Agnostic’s assertion that higher wages through left-economic populism–free college tuition, free health care, guaranteed jobs and wages for everyone (including criminals and aliens), etc–will ultimately lead to a reduction in immigration is one we can take a contemporary empirical look at.
At the state level, the correlation between the minimum wage and the percentage of the population that is foreign-born is a positive .48. That is, states with higher minimum wages tend to attract–or have, anyway, because of course correlation is not (necessarily) causation–more immigrants than states with lower minimum wages do.
The best state-to-state comparison here is between California and Texas. Both are southern border states with comparable unemployment rates. California’s minimum wage, at $11, is country’s second-highest after Washington, while Texas’ is the $7.25 mandated by federal law. While California has a minimum wage over 50% higher than that of Texas, the percentage of its population that is foreign-born is about 65% higher than Texas’, too!
That’s not to say California’s wage rate is necessarily a net driver of immigration to the state nor that Texas’ is a net repellent. But it suggests that other factors are more important. Most saliently, the entire state of California is a sanctuary for illegal aliens. In contrast, there is not a single sanctuary city in all of Texas. It’s too easy to be an illegal alien anywhere in the US, but there are differences between states. It’s relatively more difficult to squat in Texas than it is in California.
Policy nudging isn’t going to stop the invasion. The West’s peak labor force participation rate is in the rear view mirror. Guaranteed basic income is probably a question of when rather than of if. That’ll be one hell of a global magnet, one with a stronger pull even than Sweden’s current cradle-to-grave setup.
It’s probably also a question of when rather than if the US will face a concentrated massive influx from the Global South comparable to what Europe has experienced over the last few years. Currently the focus is on central America, but that’s relatively small potatoes. It could easily expand to places in South America like Venezuela.
Or to Africa. Think a president Harris or ¡Ocasio! will heed the call for the US to take its fair share of ‘refugees’ from a continent set to add 3 billion people over the next century?
Imagine a presidential platform in 2020 or 2024 calling for the abolition of ICE. If that wins, what sort of mass migration does it set off on inauguration day?
It’s going to have to be enforcement or nothing at all.
The Italian populist left-right coalition attacking that country’s invasion has done so not by improving worker conditions but by telling would-be invaders they are not welcome and by pledging to boot those currently squatting in the country out of it.
The Visegrad group’s resistance isn’t based primarily on material concerns. It’s based on cultural and identitarian ones. In Stephen Mill–I mean, Donald Trump’s words–the fundamental question of the 21st century is whether or not the West has the will to survive.
Save for a total elimination of the welfare state–something the DSA/Sanders-wing of the American left could not possibly be more wholly opposed to–there isn’t an economic way to halt the invasion.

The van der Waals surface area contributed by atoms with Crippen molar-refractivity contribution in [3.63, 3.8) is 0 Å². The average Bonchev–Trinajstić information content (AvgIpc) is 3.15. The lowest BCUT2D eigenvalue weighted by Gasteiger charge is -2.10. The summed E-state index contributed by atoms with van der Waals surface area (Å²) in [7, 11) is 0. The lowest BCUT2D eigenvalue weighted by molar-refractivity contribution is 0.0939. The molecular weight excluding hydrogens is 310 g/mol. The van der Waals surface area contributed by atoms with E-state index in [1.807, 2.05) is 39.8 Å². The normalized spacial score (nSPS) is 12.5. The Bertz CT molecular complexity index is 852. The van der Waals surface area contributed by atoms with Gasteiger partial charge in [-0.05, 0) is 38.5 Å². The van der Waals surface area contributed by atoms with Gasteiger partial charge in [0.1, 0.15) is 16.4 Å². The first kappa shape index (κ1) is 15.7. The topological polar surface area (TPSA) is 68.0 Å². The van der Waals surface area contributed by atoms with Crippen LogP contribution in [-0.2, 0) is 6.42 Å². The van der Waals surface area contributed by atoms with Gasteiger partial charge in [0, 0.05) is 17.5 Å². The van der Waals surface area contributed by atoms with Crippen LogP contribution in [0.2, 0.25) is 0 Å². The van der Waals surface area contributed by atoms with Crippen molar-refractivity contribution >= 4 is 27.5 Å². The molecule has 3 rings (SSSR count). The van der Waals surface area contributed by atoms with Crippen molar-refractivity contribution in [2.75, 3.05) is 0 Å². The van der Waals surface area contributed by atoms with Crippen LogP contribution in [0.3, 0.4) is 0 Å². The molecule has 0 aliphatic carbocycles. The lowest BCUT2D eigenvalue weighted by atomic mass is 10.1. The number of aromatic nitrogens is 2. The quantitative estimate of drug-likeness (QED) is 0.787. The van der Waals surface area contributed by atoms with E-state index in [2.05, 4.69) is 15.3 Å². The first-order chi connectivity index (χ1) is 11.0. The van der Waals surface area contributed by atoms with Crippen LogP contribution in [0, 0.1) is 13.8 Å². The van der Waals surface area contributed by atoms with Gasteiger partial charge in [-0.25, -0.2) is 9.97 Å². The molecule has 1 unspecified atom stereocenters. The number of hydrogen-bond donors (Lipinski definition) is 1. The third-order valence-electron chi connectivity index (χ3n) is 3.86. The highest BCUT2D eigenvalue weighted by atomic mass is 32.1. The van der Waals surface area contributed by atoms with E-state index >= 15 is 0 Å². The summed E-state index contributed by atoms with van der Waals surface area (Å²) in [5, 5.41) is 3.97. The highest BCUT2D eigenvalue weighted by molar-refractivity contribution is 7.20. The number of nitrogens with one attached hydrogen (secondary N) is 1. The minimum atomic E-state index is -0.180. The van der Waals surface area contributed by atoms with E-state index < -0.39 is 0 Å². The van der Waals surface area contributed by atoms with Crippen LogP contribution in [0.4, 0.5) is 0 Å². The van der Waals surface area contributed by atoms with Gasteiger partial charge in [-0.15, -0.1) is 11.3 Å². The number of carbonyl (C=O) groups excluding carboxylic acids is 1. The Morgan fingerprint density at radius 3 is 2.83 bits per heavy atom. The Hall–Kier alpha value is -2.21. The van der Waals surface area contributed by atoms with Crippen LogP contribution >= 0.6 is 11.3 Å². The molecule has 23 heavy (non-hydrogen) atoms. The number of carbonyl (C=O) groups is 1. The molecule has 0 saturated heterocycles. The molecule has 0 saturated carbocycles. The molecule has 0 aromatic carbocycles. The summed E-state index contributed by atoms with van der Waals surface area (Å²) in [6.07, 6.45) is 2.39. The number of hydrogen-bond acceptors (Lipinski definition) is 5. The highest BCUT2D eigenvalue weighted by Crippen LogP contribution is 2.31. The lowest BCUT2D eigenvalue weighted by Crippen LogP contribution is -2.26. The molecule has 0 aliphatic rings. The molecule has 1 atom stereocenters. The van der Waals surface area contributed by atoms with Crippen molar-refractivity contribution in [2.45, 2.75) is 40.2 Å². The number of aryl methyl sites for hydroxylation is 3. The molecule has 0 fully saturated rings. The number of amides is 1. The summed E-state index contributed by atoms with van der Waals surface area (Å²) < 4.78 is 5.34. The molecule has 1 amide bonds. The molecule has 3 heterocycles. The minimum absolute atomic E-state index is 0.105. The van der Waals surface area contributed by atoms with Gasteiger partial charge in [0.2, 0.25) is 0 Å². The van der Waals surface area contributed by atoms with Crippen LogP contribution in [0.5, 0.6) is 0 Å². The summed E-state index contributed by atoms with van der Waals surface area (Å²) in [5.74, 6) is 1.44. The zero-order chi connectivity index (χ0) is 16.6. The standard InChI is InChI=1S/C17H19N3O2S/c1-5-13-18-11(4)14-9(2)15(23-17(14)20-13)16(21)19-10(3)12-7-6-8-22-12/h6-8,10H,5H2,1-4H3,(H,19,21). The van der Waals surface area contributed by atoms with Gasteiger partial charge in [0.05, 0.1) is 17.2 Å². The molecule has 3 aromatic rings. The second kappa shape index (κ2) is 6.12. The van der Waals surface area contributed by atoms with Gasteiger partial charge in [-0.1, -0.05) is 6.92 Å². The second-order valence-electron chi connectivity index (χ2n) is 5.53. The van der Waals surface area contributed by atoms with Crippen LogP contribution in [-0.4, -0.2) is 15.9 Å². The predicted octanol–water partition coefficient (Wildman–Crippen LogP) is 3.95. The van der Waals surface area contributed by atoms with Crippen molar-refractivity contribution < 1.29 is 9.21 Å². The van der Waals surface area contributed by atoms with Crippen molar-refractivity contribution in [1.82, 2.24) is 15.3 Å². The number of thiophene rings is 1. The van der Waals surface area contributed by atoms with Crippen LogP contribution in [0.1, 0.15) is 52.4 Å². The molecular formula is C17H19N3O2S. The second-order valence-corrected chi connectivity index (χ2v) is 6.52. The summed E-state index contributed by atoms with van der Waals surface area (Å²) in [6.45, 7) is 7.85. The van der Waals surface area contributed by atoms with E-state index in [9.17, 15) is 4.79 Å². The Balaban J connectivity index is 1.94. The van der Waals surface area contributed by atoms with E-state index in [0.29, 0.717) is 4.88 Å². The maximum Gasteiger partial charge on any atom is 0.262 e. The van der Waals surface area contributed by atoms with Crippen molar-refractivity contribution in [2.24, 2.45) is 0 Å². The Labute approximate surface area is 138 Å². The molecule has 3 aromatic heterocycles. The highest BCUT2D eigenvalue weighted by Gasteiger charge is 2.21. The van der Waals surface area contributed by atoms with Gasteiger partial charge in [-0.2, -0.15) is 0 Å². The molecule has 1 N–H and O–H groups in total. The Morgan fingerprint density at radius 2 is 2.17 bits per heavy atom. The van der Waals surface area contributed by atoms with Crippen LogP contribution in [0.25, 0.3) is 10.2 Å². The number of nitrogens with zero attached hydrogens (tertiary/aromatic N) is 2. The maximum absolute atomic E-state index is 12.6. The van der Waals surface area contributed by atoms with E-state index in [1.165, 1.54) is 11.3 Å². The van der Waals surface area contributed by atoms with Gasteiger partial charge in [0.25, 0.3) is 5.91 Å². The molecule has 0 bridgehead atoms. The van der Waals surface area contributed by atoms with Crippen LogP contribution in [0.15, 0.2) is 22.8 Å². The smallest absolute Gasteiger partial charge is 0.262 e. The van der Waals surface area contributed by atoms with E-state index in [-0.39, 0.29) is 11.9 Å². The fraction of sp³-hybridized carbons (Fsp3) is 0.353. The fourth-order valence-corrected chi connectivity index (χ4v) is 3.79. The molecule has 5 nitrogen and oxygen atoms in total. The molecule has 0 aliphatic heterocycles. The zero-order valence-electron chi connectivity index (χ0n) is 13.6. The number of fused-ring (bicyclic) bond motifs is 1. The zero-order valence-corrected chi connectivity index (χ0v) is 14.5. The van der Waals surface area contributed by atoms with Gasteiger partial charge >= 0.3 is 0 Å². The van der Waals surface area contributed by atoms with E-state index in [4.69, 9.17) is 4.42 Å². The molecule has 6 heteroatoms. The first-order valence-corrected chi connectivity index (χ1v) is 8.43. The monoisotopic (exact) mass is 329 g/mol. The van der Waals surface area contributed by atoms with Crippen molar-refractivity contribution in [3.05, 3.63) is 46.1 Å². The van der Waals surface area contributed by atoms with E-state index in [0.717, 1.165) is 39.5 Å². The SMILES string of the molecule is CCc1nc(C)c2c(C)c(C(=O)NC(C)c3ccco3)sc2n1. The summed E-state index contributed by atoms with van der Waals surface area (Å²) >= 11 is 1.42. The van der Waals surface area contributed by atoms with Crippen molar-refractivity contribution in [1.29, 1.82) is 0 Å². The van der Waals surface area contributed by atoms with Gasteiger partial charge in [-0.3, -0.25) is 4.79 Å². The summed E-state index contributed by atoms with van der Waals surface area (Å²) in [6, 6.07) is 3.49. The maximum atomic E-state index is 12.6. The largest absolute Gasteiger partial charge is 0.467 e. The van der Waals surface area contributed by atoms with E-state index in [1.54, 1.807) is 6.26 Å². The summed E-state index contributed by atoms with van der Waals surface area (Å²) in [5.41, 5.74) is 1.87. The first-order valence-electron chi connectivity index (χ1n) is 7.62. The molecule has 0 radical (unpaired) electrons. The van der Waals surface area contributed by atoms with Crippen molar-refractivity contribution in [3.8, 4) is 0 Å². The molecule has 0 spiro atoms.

That’s the great lesson from our cousins across the pond. Europe’s invaders are primarily bypassing the relative low wage countries of southern and central Europe and heading instead to the high wage (and in the case of Germany, significantly unionized) countries of northwestern Europe and Scandinavia. In the central European–and now with Italy, part of the southern–countries, enforcement is very high and welfare is relatively low.
In Austria, the ruling People’s Party is similar to the Republican party in the US–center-right, anti-Marxist, economically liberal in the Reaganesque mold–and recently turned quite restrictionist. That’s our blueprint with the greatest chance of success.
It’s unfortunate president Trump isn’t as doggedly focused on the National Question as many of us hoped he would be. He has created a template for others with high political aspirations to follow, though.
And the Republican party is changing. There is no path to the presidency in the GOP that doesn’t involve a hardline stance on immigration anymore. Trump and Cruz, the only two restrictionist utterly dominated the field. For the first time ever, immigration is now consistently a top issue among Republican voters, especially younger ones. The party’s most shamelessly open-borders shills are leaving. We’re approaching the first election cycle after Trump’s election.
The process will take some time and the Chamber of Commerce wing will fight to maintain the upper hand, but the greedy grip will become more tenuous with each passing day.
Parenthetically, we rightly hear a lot of grumbling about the agricultural industry crying about crops rotting in the fields. The farming sector’s desire to socialize costs while privatizing profits is one of many reasons the invasion is ongoing.
It’s important to realize, though, that foreigners in the US–both legal and illegal–disproportionately reside in urban areas. America’s large cities are teeming with them. The countryside and even suburbia, not so much. While the number of native whites in urban areas and rural ones are the same, there are ten times as many foreigners in urban areas as there are in rural ones!